In building a championship business team, professional women must break the traditional hiring model to be most successful. Far too much hiring is done with a sole focus on skills and experience with little attention on whether the new hire’s personality is a fit for the culture of the company.
A company’s culture is developed through the beliefs and values that define the desired attitudes and behaviors of team members. If in recruiting there is little or no emphasis on the attitudinal and behavioral areas of a prospective team member’s personality, there is a high likelihood the fit may be challenging to manage.
Championship teams recruit team members, especially at crunch time when they are close to achieving their goal and need just a couple of refinements to make the difference, that aspire to be the best and are willing to fill a role within a winning team. At that stage, team chemistry is vital. Even with the right skills and experience, prospective team members lacking the right attitude and behavioral history are usually not brought on board because they rarely become champions.
For professional women to build their championship business team this means more than checking a resumé for just experience and skills. They must delve deeper with due diligence by interviewing for the values, beliefs, attitudes and behaviors that may be expected upon joining the team.
In my 20 years as a business leader, I never once fired an employee due to incompetence or poor decision-making; it was always due to an attitude and behaviors that were creating conflict with teammates and customers. If professional women spend as much time evaluating employees for personality and attitude as they do for job skills and experience, they will be well served. It is significantly less of an investment to train for new job skills than to try and change one’s attitude, beliefs and values.
In building a championship team mindset, professional women need to identify the beliefs, values, attitudes and behaviors that will achieve company goals. There are two basic attitudes toward teamwork that must be managed.
Team-building consultants and trainers have been known to proclaim, "There is no ‘I’ in team," as a way to illustrate that teamwork requires focus on helping other team members get the job done. If professional women in their leadership roles buy into this philosophy, they will be missing an equally important component of building a championship team; the fact that each individual must first take responsibility for excelling in the role in which they were hired, otherwise the opportunity for teamwork ceases to exist.
In continuing the analogy of an athletic team as the model for creating a championship business team, there are manifold situations in team sports that require teammates to work together to get the job done. In every imaginable scenario, successful teamwork must include, first and foremost, the individual adequately fulfilling her primary role.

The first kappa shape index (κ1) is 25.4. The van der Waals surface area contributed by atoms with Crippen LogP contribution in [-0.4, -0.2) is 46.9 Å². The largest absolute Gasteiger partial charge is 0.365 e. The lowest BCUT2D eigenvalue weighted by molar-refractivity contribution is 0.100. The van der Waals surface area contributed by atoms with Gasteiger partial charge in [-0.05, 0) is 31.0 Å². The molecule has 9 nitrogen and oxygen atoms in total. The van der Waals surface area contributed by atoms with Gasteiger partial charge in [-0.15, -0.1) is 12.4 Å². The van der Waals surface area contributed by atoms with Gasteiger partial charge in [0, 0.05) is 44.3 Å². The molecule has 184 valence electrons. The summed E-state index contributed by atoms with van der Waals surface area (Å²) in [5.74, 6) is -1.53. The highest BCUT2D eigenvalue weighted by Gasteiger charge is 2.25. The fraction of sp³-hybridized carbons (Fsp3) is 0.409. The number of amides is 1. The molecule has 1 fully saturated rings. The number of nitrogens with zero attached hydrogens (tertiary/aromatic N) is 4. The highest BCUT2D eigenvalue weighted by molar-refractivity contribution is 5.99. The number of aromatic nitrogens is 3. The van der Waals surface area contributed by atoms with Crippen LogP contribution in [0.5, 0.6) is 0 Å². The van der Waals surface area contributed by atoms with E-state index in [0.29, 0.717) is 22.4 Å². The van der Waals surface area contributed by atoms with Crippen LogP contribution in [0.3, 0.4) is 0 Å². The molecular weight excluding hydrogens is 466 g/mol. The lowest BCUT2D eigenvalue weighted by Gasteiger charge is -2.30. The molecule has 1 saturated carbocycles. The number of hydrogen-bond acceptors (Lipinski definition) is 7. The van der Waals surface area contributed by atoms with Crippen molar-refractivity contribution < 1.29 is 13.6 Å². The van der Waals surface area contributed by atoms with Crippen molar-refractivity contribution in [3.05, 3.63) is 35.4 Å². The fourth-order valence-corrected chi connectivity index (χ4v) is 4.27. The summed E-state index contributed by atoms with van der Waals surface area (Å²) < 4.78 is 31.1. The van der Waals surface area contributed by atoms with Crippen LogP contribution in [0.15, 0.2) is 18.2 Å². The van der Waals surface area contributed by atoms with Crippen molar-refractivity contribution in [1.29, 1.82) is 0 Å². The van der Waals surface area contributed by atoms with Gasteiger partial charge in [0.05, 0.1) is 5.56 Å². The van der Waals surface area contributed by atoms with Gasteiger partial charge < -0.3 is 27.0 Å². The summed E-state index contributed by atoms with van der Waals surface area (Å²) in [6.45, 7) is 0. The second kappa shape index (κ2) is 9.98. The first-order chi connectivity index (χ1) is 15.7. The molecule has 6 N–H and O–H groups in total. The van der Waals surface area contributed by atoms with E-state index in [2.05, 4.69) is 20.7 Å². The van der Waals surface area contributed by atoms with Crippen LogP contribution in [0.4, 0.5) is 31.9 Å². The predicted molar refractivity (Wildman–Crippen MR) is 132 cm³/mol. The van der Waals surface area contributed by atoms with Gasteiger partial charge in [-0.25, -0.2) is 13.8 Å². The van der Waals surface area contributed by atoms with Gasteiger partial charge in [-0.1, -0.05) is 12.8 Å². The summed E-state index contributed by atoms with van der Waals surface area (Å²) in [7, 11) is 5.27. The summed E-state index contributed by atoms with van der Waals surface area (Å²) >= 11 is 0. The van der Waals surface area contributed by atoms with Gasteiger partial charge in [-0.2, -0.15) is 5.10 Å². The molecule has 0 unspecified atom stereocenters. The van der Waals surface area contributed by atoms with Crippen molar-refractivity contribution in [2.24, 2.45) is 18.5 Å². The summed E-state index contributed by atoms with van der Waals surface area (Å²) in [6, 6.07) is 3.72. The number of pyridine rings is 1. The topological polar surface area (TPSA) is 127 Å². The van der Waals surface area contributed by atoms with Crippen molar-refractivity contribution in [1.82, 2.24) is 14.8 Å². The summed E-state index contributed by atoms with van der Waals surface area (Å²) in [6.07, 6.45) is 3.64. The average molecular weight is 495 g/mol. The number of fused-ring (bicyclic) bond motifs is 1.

For example, in baseball or softball for which most every professional woman will have a reference, on a ground ball requiring the third baseman and first baseman to collaborate on putting out the batter, the team work component breaks down and will never formulate should the third baseman not catch the ground ball or should the first baseman fail to do his/her job by covering first base to await the throw. Teamwork only comes into play when individual responsibilities are fulfilled.
Likewise, in a championship business team, members are focused on fulfilling their individual job responsibilities and are open to supporting their teammates when necessary because they bring to the job the requisite competence and confidence that allows for a powerful balance. Later in this series I’ll write about how to ensure that effective collaborative teamwork ensues.
Written originally for w2wlink.com by Skip Weisman.
w2wlink.com Discussion and Thought Provoking Questions from the Author: 1. List the ideal values, beliefs, attitudes and behaviors that are a must in order for a new hire to be a good fit for your present organization, or one in which you would desire to lead? 2. Why are these important to you? 3. If you were to put together a team with these characteristics describe what the culture and work environment would be like?
president of Weisman Success Resources, is a business coach and consultant specializing in “Creating Championship Teams.” Skip spent 20 years in sports management during which he served as president of five minor league professional baseball teams. Early in his baseball management career he became Minor League Baseball's youngest general manager at the age of 26. Twice his teams were recognized as "Organization of the Year," once each by "The Sporting News" and "Baseball America." Skip currently writes a column for the Hudson Valley Business Journal in his hometown area of Poughkeepsie, New York. He has a b.s. in communications and a master's degree in Sports Administration from Ohio University. See www.weismansuccessresources.com.